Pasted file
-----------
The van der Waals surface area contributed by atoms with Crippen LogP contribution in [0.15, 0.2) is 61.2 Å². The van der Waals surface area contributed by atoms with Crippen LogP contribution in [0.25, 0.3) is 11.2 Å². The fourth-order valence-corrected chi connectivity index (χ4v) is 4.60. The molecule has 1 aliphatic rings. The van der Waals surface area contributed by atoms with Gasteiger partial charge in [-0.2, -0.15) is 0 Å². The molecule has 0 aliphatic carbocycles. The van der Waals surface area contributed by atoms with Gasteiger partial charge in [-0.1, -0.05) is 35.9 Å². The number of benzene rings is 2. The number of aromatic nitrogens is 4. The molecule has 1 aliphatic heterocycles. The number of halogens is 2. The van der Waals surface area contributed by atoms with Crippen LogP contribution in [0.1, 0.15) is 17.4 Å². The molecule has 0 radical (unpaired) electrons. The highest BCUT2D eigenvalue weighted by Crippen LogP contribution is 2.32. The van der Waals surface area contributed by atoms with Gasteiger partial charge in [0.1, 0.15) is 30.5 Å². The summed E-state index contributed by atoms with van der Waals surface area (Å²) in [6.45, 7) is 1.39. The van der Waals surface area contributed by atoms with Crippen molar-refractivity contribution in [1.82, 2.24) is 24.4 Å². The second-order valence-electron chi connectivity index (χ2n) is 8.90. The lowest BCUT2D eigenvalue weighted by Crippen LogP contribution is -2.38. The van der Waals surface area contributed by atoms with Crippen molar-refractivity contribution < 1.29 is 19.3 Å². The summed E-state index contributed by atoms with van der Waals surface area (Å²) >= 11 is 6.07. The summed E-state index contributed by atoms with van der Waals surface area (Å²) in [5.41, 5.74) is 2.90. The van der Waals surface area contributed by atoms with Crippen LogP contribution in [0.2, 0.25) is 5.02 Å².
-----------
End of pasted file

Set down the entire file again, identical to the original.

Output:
The van der Waals surface area contributed by atoms with Crippen LogP contribution in [0.15, 0.2) is 61.2 Å². The van der Waals surface area contributed by atoms with Crippen LogP contribution in [0.25, 0.3) is 11.2 Å². The fourth-order valence-corrected chi connectivity index (χ4v) is 4.60. The molecule has 1 aliphatic rings. The van der Waals surface area contributed by atoms with Gasteiger partial charge in [-0.2, -0.15) is 0 Å². The molecule has 0 aliphatic carbocycles. The van der Waals surface area contributed by atoms with Gasteiger partial charge in [-0.1, -0.05) is 35.9 Å². The number of benzene rings is 2. The number of aromatic nitrogens is 4. The molecule has 1 aliphatic heterocycles. The number of halogens is 2. The van der Waals surface area contributed by atoms with Crippen LogP contribution in [0.1, 0.15) is 17.4 Å². The molecule has 0 radical (unpaired) electrons. The highest BCUT2D eigenvalue weighted by Crippen LogP contribution is 2.32. The van der Waals surface area contributed by atoms with Gasteiger partial charge in [0.1, 0.15) is 30.5 Å². The summed E-state index contributed by atoms with van der Waals surface area (Å²) in [6.45, 7) is 1.39. The van der Waals surface area contributed by atoms with Crippen molar-refractivity contribution in [1.82, 2.24) is 24.4 Å². The second-order valence-electron chi connectivity index (χ2n) is 8.90. The lowest BCUT2D eigenvalue weighted by Crippen LogP contribution is -2.38. The van der Waals surface area contributed by atoms with Crippen molar-refractivity contribution < 1.29 is 19.3 Å². The summed E-state index contributed by atoms with van der Waals surface area (Å²) >= 11 is 6.07. The summed E-state index contributed by atoms with van der Waals surface area (Å²) in [5.41, 5.74) is 2.90. The van der Waals surface area contributed by atoms with Crippen LogP contribution in [0.2, 0.25) is 5.02 Å².